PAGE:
WASHINGTON ― President Donald Trump this week gave a Russian propaganda arm exclusive access to the Oval Office, admitted he fired the FBI director over the bureau’s probe into him and refused to say whether he is recording White House conversations.
Yet even as outrage rained down on Trump and his administration, there has been largely silence from one quarter: fellow Republicans, particularly members of Congress.
“Most members are running like scalded apes from this,” said John Weaver, who ran Ohio Gov. John Kasich’s GOP presidential primary campaign last year. He added that Trump deserves all the criticism he is getting. “All of it is crazy and not sustainable, and the country can’t take it 24-7. ... It’s like Nixon with an open mic. It’s just unbelievable.”
Nevertheless, the silence from most elected Republicans is likely to continue, Weaver and other GOP political operatives said, until Trump’s behavior starts affecting the prospects of individual officeholders to keep their jobs.
“I don’t think that’s going to occur until they sit down with their pollsters in the latter part of the year ― when the ‘there’s no-interest-like-self-interest-rule’ takes effect,” Weaver said.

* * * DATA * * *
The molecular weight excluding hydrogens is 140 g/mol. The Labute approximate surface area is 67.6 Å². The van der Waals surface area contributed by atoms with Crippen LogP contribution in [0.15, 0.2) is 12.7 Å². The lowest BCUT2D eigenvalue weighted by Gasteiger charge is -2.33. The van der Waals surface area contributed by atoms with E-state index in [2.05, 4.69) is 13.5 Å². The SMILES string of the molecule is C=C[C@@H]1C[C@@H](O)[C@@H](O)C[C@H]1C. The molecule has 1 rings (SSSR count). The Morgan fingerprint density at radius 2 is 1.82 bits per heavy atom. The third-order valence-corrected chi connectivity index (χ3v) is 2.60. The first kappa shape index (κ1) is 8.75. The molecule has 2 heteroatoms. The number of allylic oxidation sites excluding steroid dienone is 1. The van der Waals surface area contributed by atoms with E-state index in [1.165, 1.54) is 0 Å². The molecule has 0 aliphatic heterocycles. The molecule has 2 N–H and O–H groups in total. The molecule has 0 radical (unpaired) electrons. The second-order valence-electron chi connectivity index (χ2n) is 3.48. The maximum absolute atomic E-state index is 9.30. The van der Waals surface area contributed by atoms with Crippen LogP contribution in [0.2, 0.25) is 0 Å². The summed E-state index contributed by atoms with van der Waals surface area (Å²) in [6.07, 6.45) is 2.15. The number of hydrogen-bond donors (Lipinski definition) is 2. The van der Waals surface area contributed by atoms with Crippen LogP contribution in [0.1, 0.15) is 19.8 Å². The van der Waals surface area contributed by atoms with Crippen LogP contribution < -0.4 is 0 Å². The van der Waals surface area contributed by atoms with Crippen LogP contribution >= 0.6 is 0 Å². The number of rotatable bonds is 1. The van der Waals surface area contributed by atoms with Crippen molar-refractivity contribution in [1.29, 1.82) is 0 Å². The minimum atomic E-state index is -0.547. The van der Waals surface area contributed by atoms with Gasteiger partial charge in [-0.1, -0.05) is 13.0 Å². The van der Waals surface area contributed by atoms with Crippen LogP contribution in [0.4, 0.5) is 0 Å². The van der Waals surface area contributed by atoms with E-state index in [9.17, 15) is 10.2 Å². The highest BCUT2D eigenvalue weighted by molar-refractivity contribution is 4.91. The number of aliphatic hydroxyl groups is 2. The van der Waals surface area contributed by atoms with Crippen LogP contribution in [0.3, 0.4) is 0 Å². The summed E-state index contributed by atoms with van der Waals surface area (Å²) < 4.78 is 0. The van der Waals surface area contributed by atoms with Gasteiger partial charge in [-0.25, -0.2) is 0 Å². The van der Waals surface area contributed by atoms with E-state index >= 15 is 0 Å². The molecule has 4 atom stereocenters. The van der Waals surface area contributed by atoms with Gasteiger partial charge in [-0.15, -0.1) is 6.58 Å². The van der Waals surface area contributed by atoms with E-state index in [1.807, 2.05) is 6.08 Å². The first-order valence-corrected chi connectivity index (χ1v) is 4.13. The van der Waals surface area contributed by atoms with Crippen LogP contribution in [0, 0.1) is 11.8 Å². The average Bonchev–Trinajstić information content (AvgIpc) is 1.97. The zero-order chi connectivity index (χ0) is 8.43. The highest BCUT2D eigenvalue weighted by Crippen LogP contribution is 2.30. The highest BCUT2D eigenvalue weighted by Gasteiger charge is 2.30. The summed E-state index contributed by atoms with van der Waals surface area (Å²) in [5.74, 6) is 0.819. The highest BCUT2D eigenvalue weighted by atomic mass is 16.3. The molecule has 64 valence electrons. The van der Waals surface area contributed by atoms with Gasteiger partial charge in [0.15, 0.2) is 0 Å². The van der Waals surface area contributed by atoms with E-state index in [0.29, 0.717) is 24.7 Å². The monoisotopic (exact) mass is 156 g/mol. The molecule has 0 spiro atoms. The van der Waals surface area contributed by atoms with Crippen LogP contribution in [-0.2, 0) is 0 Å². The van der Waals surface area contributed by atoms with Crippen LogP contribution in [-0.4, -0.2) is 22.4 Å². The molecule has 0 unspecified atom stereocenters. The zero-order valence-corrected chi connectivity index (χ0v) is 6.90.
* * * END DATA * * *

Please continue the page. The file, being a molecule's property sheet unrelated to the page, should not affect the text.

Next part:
Trump’s personal approval numbers are already historically low for such an early point in a first term, with a majority of Americans believing he is doing a bad job on every major issue. And Trump’s unpopularity is already affecting “generic” congressional ballot polling, in which voters are asked whether they prefer a Democratic or Republican member of Congress. Republicans currently hold a 45-seat majority in the House, but Democrats hold a 6-point edge in the generic polling.
“It will take the generic ballot and individual members realizing they’re upside down in their own polls,” said Rick Tyler, who worked on Texas Sen. Ted Cruz’s campaign last year.
Tyler and Weaver, of course, are in the relatively small minority of Republicans who have opposed Trump continuously from the time of the Republican presidential primary. Most other Republicans who were against Trump during the primary came around to back him by the general election.
That group includes most members of the Republican National Committee, which Trump essentially now leads as president.
“The left keeps underestimating the man who is now president,” said one longtime member, who spoke to HuffPost on the condition he not be named. He added that Trump “clearly enjoys organized chaos.”
But even within the RNC, Trump’s latest controversies are starting to sow disquiet. “Sure,” said another longstanding member who asked not to be identified, when asked whether Trump’s actions and remarks about ex-FBI director James Comey are worrisome.
He, nevertheless, is comforted that the midterm elections are a long way off, and that Trump’s poll numbers, despite everything, haven’t fallen off a cliff.
“Tension will, however, increase in direct proportion to the proximity to the 2018 election,” he said. “Thirty-five (percent approval) in July of 2017 is different than 35 in July of 2018.”
Weaver, though, said Republicans should remember that Trump’s current job-approval numbers of around 40 percent don’t have much room to fall. “Richard Nixon still had the support of 28 percent of the American people the day he resigned,” Weaver said.